In a blog post, Facebook CEO Mark Zuckerberg didn't respond directly to the FTC's allegations, but admitted that "we've made a bunch of mistakes," and said that he has appointed two privacy officers to "further strengthen the processes that ensure that privacy control is built into our products and policies." Zuckerberg also pointed out that the settlement with the FTC has conditions that similar to those established between the FTC and both Google and Twitter.

    In an interview, Facebook's spokesperson Barry Schnitt pointed out that some of the charges leveled by the FTC were incidents that were rare and inconsequential. "It is our policy and our intent not to share personal information with advertisers," he said. When it happened it was a result of what's called a 'referer,' that passes on the URL of the the page a user is on when they click on a link. That passes on a user ID which, in theory, could be used by an advertiser to look up the name of the person. But, said Schnitt, "They would have to go to the Web log and figure it out and then they would see public info from the user. And we fixed it a year and a half ago on our own." He said there is no evidence that any advertisers actually went and did this."

    What this should mean to consumers:

    In theory, what this should mean to consumers is that they can rely on information about privacy from Facebook as being accurate and complete. It should also mean that the information will be presented clearly and in language that the average person can easily understand.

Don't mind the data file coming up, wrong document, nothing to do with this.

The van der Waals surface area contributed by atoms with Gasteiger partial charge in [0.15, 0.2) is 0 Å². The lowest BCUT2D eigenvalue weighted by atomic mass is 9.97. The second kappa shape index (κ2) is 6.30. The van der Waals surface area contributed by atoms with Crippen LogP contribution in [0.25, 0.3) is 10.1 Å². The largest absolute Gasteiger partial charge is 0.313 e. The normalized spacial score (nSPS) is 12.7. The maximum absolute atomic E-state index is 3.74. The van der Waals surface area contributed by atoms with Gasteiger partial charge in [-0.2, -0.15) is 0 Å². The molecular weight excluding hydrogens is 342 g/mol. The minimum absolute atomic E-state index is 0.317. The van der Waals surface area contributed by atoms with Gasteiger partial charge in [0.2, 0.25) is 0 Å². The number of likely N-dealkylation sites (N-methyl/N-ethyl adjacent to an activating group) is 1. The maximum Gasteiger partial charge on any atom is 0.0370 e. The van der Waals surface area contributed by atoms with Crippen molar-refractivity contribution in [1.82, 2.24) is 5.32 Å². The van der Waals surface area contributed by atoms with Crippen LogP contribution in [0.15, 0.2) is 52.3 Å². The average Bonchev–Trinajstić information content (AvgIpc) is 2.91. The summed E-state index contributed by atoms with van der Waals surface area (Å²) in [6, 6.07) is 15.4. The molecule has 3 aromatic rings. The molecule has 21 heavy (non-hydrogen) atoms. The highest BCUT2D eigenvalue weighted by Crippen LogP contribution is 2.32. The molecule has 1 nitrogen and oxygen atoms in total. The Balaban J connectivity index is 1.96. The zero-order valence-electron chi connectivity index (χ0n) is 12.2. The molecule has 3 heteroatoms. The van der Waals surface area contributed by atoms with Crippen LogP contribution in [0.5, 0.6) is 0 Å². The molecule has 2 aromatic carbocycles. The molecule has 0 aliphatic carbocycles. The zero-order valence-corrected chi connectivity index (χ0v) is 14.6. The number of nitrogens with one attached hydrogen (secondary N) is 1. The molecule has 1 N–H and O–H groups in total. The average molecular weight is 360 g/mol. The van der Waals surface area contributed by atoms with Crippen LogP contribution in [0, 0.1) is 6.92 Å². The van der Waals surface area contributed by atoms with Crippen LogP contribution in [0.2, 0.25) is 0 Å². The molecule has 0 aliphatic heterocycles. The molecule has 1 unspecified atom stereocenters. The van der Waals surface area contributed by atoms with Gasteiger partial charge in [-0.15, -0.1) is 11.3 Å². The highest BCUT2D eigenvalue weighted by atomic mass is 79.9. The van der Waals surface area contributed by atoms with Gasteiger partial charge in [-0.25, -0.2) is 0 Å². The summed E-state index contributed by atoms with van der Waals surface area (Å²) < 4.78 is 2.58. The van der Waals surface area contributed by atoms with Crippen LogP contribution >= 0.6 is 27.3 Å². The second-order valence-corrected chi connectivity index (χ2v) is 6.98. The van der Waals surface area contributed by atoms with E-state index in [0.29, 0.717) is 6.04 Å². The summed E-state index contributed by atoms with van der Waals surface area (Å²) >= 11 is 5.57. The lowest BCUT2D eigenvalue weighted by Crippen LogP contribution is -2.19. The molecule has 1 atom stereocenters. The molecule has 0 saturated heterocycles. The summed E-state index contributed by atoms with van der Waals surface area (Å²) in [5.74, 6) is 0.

Facebook must also be very clear about information shared with third parties, including app developers and advertisers.

    It further means that whatever privacy protections are in place when you sign up for Facebook will remain in place unless you specifically agree to accept the changes.

    What I'm hoping this means is that Facebook can do this without further complicating its privacy policies or settings.

    Users still have to be vigilant

    Even assuming Facebook keeps its promises to the FTC, users will still have to be vigilant about what they post on Facebook and what they agree to share with other users and third parties, including advertisers and the thousands of Facebook app developers. This includes learning about Facebook's default privacy settings, knowing how to change those settings if necessary and understanding it new simplified "inline privacy" tool that allows users to select the audience each time they post content. It also requires that users understand how third party apps work and what information Facebook passes on to those app developers.

    Hopefully, Facebook will clarify its privacy policies and settings and better enforce them with third parties, but even if it does, there remains a strong possibility that information you share with third parties could be used to deliver targeted ads or be shared with others or that some of Facebook's developers or partners could misuse your information.

    And, as with any digital information, what's posted online can always be copied and pasted so, regardless of what privacy settings are in place, never post anything that could get you into trouble or embarrass you now or in the future.

    You can find general privacy advice in my Online Privacy Primer on SafeKids.com and in the Safety Tips and Advice section of ConnectSafely.org.

    Related links:

    Disclosure: Larry Magid is co-director of ConnectSafely.org which receives financial support from Facebook.